By Gina Lee
Investing.com – The dollar was down on Thursday morning in Asia. The yen was at a six-year low on the dollar as investors continue to digest a hawkish outlook from the U.S. Federal Reserve that contrasts sharply with that of the Bank of Japan (BOJ).
The that tracks the greenback against a basket of other currencies was down 0.27% to 98.355 by 11:31 PM ET (3:31 AM GMT).
The pair inched down 0.05% to 118.67.
The pair was up 0.25% to 0.7308 and the pair edged up 0.12% to 0.6844.
The pair edged down 0.11% to 6.3451 while the pair inched up 0.08% to 1.3155.
The Fed hiked its interest rate to 0.5% in its handed down on Wednesday. The central bank was more aggressive than expected, hinting that it could raise rates at all six remaining meetings in 2022.
The yen was at its lowest level against the dollar since early 2016, or 119.13, overnight. The Japanese currency also fell 1.6% against the Australian dollar on Wednesday, sliding further on Thursday to a four-year low of 86.97 yen per Australian dollar.
“The market is expecting the Fed to ramp interest rates higher during the course of 2022. By contrast, the BOJ is committed to extremely accommodation policy settings,” Rabobank senior FX strategist Jane Foley told Reuters.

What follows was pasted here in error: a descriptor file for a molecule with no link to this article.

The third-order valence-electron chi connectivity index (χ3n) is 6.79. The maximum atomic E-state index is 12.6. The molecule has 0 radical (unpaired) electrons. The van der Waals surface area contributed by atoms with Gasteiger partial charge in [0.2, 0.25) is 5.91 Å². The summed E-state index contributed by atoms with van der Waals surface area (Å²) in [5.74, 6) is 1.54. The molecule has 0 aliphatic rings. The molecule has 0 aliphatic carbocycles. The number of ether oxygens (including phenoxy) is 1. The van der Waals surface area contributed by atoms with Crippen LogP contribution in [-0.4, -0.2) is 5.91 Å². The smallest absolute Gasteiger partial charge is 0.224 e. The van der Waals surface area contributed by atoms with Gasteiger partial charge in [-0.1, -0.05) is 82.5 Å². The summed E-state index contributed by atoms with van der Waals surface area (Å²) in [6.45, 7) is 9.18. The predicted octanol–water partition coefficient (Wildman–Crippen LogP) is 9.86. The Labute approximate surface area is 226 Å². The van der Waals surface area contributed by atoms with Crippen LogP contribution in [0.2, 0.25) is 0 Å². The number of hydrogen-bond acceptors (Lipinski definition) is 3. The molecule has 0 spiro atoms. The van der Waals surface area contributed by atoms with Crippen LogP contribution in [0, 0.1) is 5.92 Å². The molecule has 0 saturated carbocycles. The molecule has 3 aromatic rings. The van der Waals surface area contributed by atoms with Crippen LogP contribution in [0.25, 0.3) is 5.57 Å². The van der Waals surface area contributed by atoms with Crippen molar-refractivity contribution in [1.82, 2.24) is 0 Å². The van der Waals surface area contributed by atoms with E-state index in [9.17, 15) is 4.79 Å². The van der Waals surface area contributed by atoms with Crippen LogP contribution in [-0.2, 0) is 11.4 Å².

“Interest rate differentials and Japan’s position as a commodity importer suggest the possibility of further upside potential for USD/JPY this year,” she added. The gap between benchmark 10-year Treasury yields and 10-year Japanese bond yields was also the widest in nearly two-and-a-half years overnight at 1.99%.
The Bank of Japan will hand down its on Friday, where it is expected to maintain its dovish stance. The Bank of England will also hand down its later in the day, where it is expected to hike interest rates for a third consecutive meeting.
Hopes for a breakthrough in peace talks between Ukraine and Russia also saw investors retreat from safe-haven assets and global shares rise. It also put a bit of downward pressure on the dollar more broadly.
Ukrainian President Volodymyr Zelenskiy said negotiations were becoming “more realistic” and Russia said proposals under discussion were “close to an agreement.”
Meanwhile, the Australian dollar climbed above its 200-day moving average. Australian employment data for February 2022 showed that the was 4%, the was 77,400, and the was 121,900. Unemployment was down to lows not seen since 2008, adding to pressure for an early interest rate hike from the Reserve Bank of Australia.
“The Australian dollar is like a balloon being held underwater,” City Index senior market analyst Tony Sycamore told Reuters.
“Terms of trade are at record highs and commodity prices, even though they’ve pulled back significantly, are still elevated and that bodes very well for the Aussie dollar.”
Across the Tasman Sea, New Zealand’s GDP grew 3% , and 3.1% , in the fourth quarter of 2021.
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